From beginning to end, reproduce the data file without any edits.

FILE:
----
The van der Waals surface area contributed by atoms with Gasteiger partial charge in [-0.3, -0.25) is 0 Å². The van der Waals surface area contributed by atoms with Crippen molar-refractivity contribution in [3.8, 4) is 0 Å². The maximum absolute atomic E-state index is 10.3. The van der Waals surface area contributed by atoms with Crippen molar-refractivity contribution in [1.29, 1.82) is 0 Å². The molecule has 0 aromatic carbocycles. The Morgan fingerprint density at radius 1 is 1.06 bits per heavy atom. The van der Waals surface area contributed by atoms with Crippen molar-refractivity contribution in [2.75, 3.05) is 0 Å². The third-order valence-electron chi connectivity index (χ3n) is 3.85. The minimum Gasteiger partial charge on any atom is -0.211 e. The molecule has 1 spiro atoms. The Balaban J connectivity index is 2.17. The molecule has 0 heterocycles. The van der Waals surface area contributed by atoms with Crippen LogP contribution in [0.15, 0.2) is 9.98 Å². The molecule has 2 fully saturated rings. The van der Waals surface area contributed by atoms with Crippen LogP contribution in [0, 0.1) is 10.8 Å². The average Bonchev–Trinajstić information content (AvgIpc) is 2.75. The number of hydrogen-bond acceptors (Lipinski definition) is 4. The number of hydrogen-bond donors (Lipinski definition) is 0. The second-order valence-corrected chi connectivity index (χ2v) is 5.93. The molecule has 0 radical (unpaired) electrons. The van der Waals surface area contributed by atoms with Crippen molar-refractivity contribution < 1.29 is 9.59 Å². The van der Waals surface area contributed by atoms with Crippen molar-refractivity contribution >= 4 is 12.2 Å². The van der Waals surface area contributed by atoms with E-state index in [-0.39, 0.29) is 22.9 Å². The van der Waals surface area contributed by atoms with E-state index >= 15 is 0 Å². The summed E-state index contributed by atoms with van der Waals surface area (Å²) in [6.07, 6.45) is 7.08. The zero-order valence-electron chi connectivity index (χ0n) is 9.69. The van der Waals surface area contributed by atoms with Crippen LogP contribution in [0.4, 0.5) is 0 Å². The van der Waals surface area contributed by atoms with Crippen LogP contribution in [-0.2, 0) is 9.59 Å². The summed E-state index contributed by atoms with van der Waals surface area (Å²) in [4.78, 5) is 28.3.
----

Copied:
The van der Waals surface area contributed by atoms with Gasteiger partial charge in [-0.3, -0.25) is 0 Å². The van der Waals surface area contributed by atoms with Crippen molar-refractivity contribution in [3.8, 4) is 0 Å². The maximum absolute atomic E-state index is 10.3. The van der Waals surface area contributed by atoms with Crippen molar-refractivity contribution in [1.29, 1.82) is 0 Å². The molecule has 0 aromatic carbocycles. The Morgan fingerprint density at radius 1 is 1.06 bits per heavy atom. The van der Waals surface area contributed by atoms with Crippen molar-refractivity contribution in [2.75, 3.05) is 0 Å². The third-order valence-electron chi connectivity index (χ3n) is 3.85. The minimum Gasteiger partial charge on any atom is -0.211 e. The molecule has 1 spiro atoms. The Balaban J connectivity index is 2.17. The molecule has 0 heterocycles. The van der Waals surface area contributed by atoms with Crippen LogP contribution in [0.15, 0.2) is 9.98 Å². The molecule has 2 fully saturated rings. The van der Waals surface area contributed by atoms with Crippen LogP contribution in [0, 0.1) is 10.8 Å². The average Bonchev–Trinajstić information content (AvgIpc) is 2.75. The number of hydrogen-bond acceptors (Lipinski definition) is 4. The number of hydrogen-bond donors (Lipinski definition) is 0. The second-order valence-corrected chi connectivity index (χ2v) is 5.93. The molecule has 0 radical (unpaired) electrons. The van der Waals surface area contributed by atoms with Crippen molar-refractivity contribution < 1.29 is 9.59 Å². The van der Waals surface area contributed by atoms with Crippen molar-refractivity contribution >= 4 is 12.2 Å². The van der Waals surface area contributed by atoms with E-state index in [-0.39, 0.29) is 22.9 Å². The van der Waals surface area contributed by atoms with E-state index >= 15 is 0 Å². The summed E-state index contributed by atoms with van der Waals surface area (Å²) in [6.07, 6.45) is 7.08. The zero-order valence-electron chi connectivity index (χ0n) is 9.69. The van der Waals surface area contributed by atoms with Crippen LogP contribution in [0.4, 0.5) is 0 Å². The van der Waals surface area contributed by atoms with Crippen LogP contribution in [-0.2, 0) is 9.59 Å². The summed E-state index contributed by atoms with van der Waals surface area (Å²) in [4.78, 5) is 28.3.